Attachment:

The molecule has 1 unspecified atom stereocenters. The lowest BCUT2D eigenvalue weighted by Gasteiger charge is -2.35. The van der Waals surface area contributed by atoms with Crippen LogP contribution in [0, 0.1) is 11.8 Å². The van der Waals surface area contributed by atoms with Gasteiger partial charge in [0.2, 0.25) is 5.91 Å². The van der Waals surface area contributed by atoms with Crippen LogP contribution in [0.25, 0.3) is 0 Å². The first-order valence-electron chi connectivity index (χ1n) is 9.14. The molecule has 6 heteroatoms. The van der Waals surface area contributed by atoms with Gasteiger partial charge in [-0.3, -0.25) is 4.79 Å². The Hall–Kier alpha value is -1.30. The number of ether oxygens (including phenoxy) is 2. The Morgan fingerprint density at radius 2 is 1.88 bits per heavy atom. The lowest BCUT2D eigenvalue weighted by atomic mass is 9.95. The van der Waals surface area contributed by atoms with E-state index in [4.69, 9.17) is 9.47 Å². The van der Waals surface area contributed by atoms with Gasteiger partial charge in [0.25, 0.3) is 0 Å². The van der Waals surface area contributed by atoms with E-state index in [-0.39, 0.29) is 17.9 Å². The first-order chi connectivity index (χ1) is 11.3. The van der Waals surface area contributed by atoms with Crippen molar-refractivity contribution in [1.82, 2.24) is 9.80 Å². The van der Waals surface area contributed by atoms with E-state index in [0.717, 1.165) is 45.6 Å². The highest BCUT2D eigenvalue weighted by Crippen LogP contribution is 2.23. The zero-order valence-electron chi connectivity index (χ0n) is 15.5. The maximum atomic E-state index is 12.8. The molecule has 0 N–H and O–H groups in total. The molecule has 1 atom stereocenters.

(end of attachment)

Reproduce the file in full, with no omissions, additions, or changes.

The molecule has 1 unspecified atom stereocenters. The lowest BCUT2D eigenvalue weighted by Gasteiger charge is -2.35. The van der Waals surface area contributed by atoms with Crippen LogP contribution in [0, 0.1) is 11.8 Å². The van der Waals surface area contributed by atoms with Gasteiger partial charge in [0.2, 0.25) is 5.91 Å². The van der Waals surface area contributed by atoms with Crippen LogP contribution in [0.25, 0.3) is 0 Å². The first-order valence-electron chi connectivity index (χ1n) is 9.14. The molecule has 6 heteroatoms. The van der Waals surface area contributed by atoms with Gasteiger partial charge in [-0.3, -0.25) is 4.79 Å². The Hall–Kier alpha value is -1.30. The number of ether oxygens (including phenoxy) is 2. The Morgan fingerprint density at radius 2 is 1.88 bits per heavy atom. The lowest BCUT2D eigenvalue weighted by atomic mass is 9.95. The van der Waals surface area contributed by atoms with E-state index in [4.69, 9.17) is 9.47 Å². The van der Waals surface area contributed by atoms with Gasteiger partial charge in [0.25, 0.3) is 0 Å². The van der Waals surface area contributed by atoms with E-state index in [-0.39, 0.29) is 17.9 Å². The first-order chi connectivity index (χ1) is 11.3. The van der Waals surface area contributed by atoms with Crippen molar-refractivity contribution in [1.82, 2.24) is 9.80 Å². The van der Waals surface area contributed by atoms with E-state index in [0.717, 1.165) is 45.6 Å². The highest BCUT2D eigenvalue weighted by Crippen LogP contribution is 2.23. The zero-order valence-electron chi connectivity index (χ0n) is 15.5. The maximum atomic E-state index is 12.8. The molecule has 0 N–H and O–H groups in total. The molecule has 1 atom stereocenters.